In 1973 Georgia O’Keeffe accepted a young poet’s help organizing her library at her house in Abiquiu, New Mexico. For seven years, C.S. Merrill spent her weekends with the great painter, who was in her eighties, cranky, and nearly blind, but still a formidable figure, attracting acolytes and interviewers and painting with help from assistants. The younger woman rarely asked questions—“if I wanted to last there,” she was advised, “I must consider it like a medieval court and keep a very formal relationship with Miss O’Keeffe”—but sometimes O’Keeffe would reminisce about her artistic beginnings in New York. She confided that the years before her success “were the best of her career because she was surrounded by people who didn’t care. She was free.” One day, O’Keeffe surprised Merrill by opening a desk drawer to show her a photograph—one of the famous early nude portraits of her by Alfred Stieglitz, when she was “young and in love,” Merrill comments. They were the start of an unparalleled serial portrait of more than three hundred images, made over two decades.
Two recent books examine the lives of Stieglitz and O’Keeffe and their astonishingly productive marriage. Carolyn Burke’s group biography, Foursome, explores the friendship and mutual influence between two creative couples: Stieglitz and O’Keeffe, and the photographer Paul Strand and his first wife, the painter Rebecca Salsbury. At its most intense, in the 1920s, their friendship was charged with excitement and aesthetic inspiration. But it degenerated into a Pinteresque drama of complications, betrayals, and rebuffs, with some surprising third-act reversals. While Burke has four narrative threads to weave—and does so with dexterity—Phyllis Rose, in Alfred Stieglitz: Taking Pictures, Making Painters, has only one, to which she brings her characteristic wit and vivacity, offering a fascinating counterpoint to Foursome.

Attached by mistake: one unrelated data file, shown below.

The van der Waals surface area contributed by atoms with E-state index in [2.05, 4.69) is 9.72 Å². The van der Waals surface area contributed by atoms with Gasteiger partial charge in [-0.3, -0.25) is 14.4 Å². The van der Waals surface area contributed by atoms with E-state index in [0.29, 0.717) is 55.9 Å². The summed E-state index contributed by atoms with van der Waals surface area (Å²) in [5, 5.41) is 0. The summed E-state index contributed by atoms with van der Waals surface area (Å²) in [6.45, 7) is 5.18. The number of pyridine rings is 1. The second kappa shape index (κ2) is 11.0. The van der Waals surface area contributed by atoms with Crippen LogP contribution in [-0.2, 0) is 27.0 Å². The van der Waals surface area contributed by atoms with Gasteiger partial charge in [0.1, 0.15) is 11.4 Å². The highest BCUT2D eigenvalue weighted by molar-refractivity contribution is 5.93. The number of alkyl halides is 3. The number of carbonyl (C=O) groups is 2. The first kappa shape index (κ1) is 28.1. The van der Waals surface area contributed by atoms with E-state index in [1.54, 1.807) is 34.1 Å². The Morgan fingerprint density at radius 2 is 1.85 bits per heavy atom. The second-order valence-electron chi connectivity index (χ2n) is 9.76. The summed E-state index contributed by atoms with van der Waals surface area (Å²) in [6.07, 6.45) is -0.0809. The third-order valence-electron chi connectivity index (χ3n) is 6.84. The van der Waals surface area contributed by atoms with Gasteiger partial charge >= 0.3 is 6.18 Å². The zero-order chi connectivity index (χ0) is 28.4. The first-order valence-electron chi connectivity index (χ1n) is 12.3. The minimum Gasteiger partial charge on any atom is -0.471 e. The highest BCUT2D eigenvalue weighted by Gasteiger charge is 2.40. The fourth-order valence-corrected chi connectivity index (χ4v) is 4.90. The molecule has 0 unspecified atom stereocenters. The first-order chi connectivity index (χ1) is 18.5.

Stieglitz has no real heir in contemporary American culture. No single figure leads the avant-garde—whatever that is now—with his fervor and authority. A dynamo who energized two generations of art and photography enthusiasts, he brought legitimacy and prestige to American art in its own country, and gave many of the giants of European modernism—including Picasso, Brancusi, and Matisse—their first exhibitions in the US. One artist described Stieglitz’s gallery as “an oasis in the desert of American ideas.”
The novelty in Foursome is seeing Stieglitz always in relationship, rather than embattled and alone, as he has sometimes been depicted, thrashing through a thicket of mostly forgotten conservatives and philistines in the New York art world. He gathered followers—most notably, in the early years, the photographer Edward Steichen, whom he heavily promoted—but often drove them away. Steichen and Stieglitz clashed during World War I, when Steichen argued that Stieglitz’s gallery must take a stand politically against Germany, while…
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